From the foregoing description, it is apparent that the torsion bar normally maintains chair seat 10 in a substantially horizontal or slightly tilted position, and that the chair seat 10 may be rocked or tilted relative to shaft 35, during which theopposite end portions of torsion bar 30 move rwith the post means 25, 26 while the medial portiton of torsion bar 30 remains with its widthwise dimension occupyinga substantially vertical position in the upper portion of shaft 35. Thus, torsion bar 30 is twisted during the tilting of the chair seat 10 while it resists such tilting motion and tends to return the chair seat to the normal position. If so desired, plate member 23 may be positioned at a slight angle of about 8 out of right angular relation to shaft 35 so that the chair seat may normally occupy a slightly backward tilted position as shown in FIG. 1 while torsion bar 30 is in relaxed condition.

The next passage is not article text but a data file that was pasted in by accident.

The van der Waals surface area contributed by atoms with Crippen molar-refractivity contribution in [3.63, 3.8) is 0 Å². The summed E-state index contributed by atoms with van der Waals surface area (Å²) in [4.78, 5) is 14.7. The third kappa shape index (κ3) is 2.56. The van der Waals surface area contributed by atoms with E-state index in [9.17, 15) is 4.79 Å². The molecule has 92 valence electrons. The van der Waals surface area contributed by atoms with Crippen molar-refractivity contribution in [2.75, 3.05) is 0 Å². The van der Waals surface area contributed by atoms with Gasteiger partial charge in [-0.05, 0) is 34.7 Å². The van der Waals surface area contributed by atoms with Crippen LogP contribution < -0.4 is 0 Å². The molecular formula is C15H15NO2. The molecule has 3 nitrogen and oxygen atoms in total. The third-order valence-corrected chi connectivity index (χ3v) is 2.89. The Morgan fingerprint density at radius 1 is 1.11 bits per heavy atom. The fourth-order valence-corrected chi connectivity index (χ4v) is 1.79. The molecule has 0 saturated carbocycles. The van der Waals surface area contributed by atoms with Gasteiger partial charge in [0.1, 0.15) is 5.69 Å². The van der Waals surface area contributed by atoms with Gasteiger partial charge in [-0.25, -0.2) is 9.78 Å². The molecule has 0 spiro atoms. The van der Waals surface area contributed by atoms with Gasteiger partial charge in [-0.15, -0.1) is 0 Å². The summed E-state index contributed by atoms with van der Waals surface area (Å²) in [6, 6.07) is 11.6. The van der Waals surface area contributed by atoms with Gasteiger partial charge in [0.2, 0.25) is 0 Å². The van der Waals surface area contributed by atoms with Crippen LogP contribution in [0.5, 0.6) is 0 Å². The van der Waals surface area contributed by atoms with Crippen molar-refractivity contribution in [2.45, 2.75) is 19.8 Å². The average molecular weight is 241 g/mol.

Novel means are provided for limiting the extent to which the chair seat 10 may be titled out of its normal substantially horizontal position. To thisend, it will be observed in FIGS. l3 and 6 that the slotted upper end of shaft 35 extends a relatively short distance upwardly above the upper edge of torsion bar 30 and has a transverse tilt-limiting bar 40 fixed thereon, as by welding. Bar 40 is spaced below plate member 23 4and its medial porl tion is threadedly penetrated by a set screw 41 whose lower end bears against the upper edge of torsion bar 30 for maintaining the lower edge of torsion bar 30 in engagement with the bottom of the slot 36 through shaft 35. Plate member '23 may be have an opening 42 therethrough to facilitate access to screw 41 and to reduce the desired adjusted position by means of a lock nut 45. Thus, resilient cap 43 may be adjusted relative to tilt-limiting bar 40 such as to permit a relatively small extent of forward tilting motion of chair seat 10, if desired, it being noted that the abutment or cap 43' is disposed in close proximity to the front lower surface portion of plate member 23 in FIG. 4.